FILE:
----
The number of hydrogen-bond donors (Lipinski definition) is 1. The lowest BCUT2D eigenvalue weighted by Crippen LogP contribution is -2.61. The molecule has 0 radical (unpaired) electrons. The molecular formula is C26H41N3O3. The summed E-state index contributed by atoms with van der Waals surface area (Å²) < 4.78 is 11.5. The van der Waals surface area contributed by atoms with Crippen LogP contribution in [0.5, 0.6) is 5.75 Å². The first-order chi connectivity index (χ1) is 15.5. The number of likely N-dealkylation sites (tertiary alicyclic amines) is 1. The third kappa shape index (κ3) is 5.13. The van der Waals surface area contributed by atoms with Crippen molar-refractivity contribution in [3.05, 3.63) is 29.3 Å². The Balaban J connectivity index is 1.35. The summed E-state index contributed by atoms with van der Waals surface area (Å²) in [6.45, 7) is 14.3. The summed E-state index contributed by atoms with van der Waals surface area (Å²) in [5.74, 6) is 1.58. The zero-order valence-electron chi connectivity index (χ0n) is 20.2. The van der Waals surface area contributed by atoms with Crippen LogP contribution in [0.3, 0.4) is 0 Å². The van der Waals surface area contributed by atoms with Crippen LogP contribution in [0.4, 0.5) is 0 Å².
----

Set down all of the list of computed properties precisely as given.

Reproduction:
The number of hydrogen-bond donors (Lipinski definition) is 1. The lowest BCUT2D eigenvalue weighted by Crippen LogP contribution is -2.61. The molecule has 0 radical (unpaired) electrons. The molecular formula is C26H41N3O3. The summed E-state index contributed by atoms with van der Waals surface area (Å²) < 4.78 is 11.5. The van der Waals surface area contributed by atoms with Crippen LogP contribution in [0.5, 0.6) is 5.75 Å². The first-order chi connectivity index (χ1) is 15.5. The number of likely N-dealkylation sites (tertiary alicyclic amines) is 1. The third kappa shape index (κ3) is 5.13. The van der Waals surface area contributed by atoms with Crippen molar-refractivity contribution in [3.05, 3.63) is 29.3 Å². The Balaban J connectivity index is 1.35. The summed E-state index contributed by atoms with van der Waals surface area (Å²) in [6.45, 7) is 14.3. The summed E-state index contributed by atoms with van der Waals surface area (Å²) in [5.74, 6) is 1.58. The zero-order valence-electron chi connectivity index (χ0n) is 20.2. The van der Waals surface area contributed by atoms with Crippen LogP contribution in [0.3, 0.4) is 0 Å². The van der Waals surface area contributed by atoms with Crippen LogP contribution in [0.4, 0.5) is 0 Å².